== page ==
Customer Service Children's Services Family Resource Centers
DPSS Leadership Supervisors & CEO Contact Information
Service Comes First
The DPSS Leadership Team is pleased to introduce the 2019 Annual Report. The report is a snapshot of what our people and programs accomplished over the past year with strong support from our community partners, Board of Supervisors, and Executive Office. We want to thank the 4,000 staff who make up our professional workforce in the areas of social work, program eligibility, employment services and administrative services. They tirelessly responded to households displaced by manmade and natural disaster; delivered support to individuals and families struggling with abuse, poverty, addiction, homelessness, physical and mental health issues. They worked with the courts to unite families through adoption and to help other families successfully complete the hard work of reunification. Our social services professionals embedded in departments and partner organizations across Riverside County to provide case management and services to our most fragile populations.
2020 will see the launch of many long-term quality improvement initiatives that promote safety, accountability, data-supported decision making and a deliberate focus on meeting the needs of our customers and communities. We do not do this work along, but with the support of myriad government and community partners who share our commitment to improving the safety, health and wellbeing of the 2.5 million residents who call Riverside County home.
Riverside County Department of Public Social Services (DPSS) is dedicated to supporting and improving the health, safety, and well-being of individuals
An innovative organization where caring professionals collaborate to provide the most effective solutions to
Thank you to all!
Executive Leadership Team Department of Public Social Services
Accountability, Collaboration, Respect, Diversity, Integrity, and Customer Focus
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"We are expanding our services and workforce to meet the needs of individuals, families, and communities.” - Marianna Sarmiento, Assistant Director—Administration
From Left: Susan Copple, Angela Clark, and Cathey Sanchez, organizers of the Fall Children’s Resource Fair.
Residents in Coachella and surrounding communities now have closer access to multiple services that can improve their quality of life after a new DPSS Self Sufficiency office opened in July. The office provides assistance with the following programs: Medi-Cal, CalFresh, General Assistance, CalWORKS, Child Care and Welfare to Work. New Office Opens The Quality Parenting Initiative expanded in its first year to include new partnerships promoting quality parenting and seamless communication between foster and biological parents. By enhancing relationships between parents, the program aims to reduce reentry into the foster system. Quality Parenting Initiative Staff who help protect vulnerable adults have a better understanding of struggles such as dementia and hearing loss through new virtual reality training. Adult Services partnered with Embodied Labs to obtain virtual reality equipment. The trainings have been taken hundreds of times by staff, community partners, county executives and medical professionals throughout the county. Virtual Reality Training More than 800 service and healthcare providers, law enforcement partners, government and community leaders attended the 5th Annual Elder and Dependent Adult Abuse Symposium at Riverside Convention Center to discuss the county’s aging population and abuse prevention strategies. Elder Abuse Symposium Following a change in state law, more than 15,000 Riverside County residents with Supplemental Social Security Income now receive CalFresh benefits that help them buy healthy food. DPSS staff processed thousands of new applications during the rollout. SSI CalFresh Expansion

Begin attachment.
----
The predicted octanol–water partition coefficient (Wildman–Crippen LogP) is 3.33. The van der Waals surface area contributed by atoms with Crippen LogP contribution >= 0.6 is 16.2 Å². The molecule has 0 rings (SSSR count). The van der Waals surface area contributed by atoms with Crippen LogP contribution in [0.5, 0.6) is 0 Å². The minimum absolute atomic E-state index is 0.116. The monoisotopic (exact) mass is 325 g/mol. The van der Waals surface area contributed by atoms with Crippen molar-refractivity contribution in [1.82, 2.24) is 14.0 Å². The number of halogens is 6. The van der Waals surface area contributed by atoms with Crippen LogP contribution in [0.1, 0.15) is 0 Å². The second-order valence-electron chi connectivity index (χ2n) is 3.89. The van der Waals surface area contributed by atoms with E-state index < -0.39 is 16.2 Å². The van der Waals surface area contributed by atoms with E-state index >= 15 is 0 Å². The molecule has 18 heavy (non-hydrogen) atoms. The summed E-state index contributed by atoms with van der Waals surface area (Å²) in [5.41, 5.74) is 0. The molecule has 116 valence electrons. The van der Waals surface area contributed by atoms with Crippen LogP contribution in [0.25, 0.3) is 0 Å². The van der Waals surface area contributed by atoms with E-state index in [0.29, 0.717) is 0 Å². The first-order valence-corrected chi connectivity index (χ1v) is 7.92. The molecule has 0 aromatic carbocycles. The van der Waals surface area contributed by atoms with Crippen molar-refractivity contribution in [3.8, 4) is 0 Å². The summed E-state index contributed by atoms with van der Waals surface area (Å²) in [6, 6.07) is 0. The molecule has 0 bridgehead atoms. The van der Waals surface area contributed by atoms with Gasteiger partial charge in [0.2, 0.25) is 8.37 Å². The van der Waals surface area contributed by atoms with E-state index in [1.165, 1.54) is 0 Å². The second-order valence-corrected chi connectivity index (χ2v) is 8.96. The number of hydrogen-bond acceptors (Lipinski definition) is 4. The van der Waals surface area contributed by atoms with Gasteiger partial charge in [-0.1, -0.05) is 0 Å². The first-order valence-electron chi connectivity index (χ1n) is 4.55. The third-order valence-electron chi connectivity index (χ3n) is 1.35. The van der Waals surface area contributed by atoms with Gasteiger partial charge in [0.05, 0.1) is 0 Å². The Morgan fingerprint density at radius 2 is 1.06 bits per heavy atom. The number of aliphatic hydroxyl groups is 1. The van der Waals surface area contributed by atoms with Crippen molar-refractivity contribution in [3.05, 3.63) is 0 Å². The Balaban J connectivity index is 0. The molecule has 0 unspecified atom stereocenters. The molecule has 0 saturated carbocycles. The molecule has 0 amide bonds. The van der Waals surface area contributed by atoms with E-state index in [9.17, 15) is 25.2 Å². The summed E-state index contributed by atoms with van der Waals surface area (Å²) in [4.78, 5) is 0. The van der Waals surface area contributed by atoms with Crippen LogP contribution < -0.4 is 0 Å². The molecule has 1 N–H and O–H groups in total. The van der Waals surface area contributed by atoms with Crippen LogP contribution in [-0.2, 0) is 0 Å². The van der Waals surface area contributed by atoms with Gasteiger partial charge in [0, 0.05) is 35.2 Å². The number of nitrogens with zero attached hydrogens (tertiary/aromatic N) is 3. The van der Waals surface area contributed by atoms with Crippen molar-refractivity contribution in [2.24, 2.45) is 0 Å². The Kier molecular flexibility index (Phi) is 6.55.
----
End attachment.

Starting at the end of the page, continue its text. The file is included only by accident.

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• Adult Protective Services investigated 14,500 allegations of elder and dependent- adult abuse. • 10,000 home-care providers were added to support In-Home Supportive Services and the Public Authority. • In-Home Supportive Services enables 34,000 adults to live safely at home. • 33,630 In-Home Supportive Services providers are paid $480 million annually for caring for their loved ones. • New virtual reality used to increase sensitivity to challenges associated with some aspects of aging. • Monthly Homeless Multidisciplinary Team meetings are a collaboration between Adult Protective Services and community partners to find permanent housing solutions for the County's most vulnerable homeless.
20,000 25,000 30,000 35,000
Active IHSS Clients The IHSS program will continue to grow as more aging Riverside County adults require in-home support.
GROWTH IN IHSS CLIENTS OVER THE PAST 5 YEARS 48%
“Our team partners with families, caregivers and community providers to tailor programs that allow seniors and vulnerable
adults to live safely at home.” - Jennifer Claar, Assistant Director—Adult Services
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Employment Services • 8,000 individuals obtained education and training to prepare for workforce entry. • The 24 th Annual Employment Expo offered new opportunities to thousands of job seekers. • Community businesses provided employment opportunities to nearly 1,000 participants in the Welfare to Work program.
TOTAL IN-HOME CARE PROVIDERS 33,630
Active IHSS Providers
20,000 25,000 30,000 35,000
An aging population in Riverside County spurred a 64% increase in In-Home Supportive Services workers over the past five years.
“Our business community helps provide clients with the tools they need to lead healthy and productive lives.” - Jennifer Claar, DPSS Managing Director
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Homeless Services Continuum of Care
• 6,172 people who were homeless or at risk of being homeless received housing services through the Continuum of Care and its network of partners. • The Continuum supports more than 65 housing and food projects for the homeless. • The Point in Time team deployed 745 volunteers for the 2019 homeless count. • Administers more than $18 million annually to provide housing and other services to homeless individuals and families. • Recognized by the California State Association of Counties for “Enhancing Homeless Point in Time Count Through Technology & Collaboration” with UC Riverside.
Homeless Population Trend in Riverside County Technology is helping Riverside County measure its growing homeless population. An accurate count helps local communities get funding for homeless solutions.
“We are working with our community partners to address the root causes of homelessness and to identify
effective solutions to end homelessness.” - Tony Ortego, Deputy Director—Adult Services Continuum of Care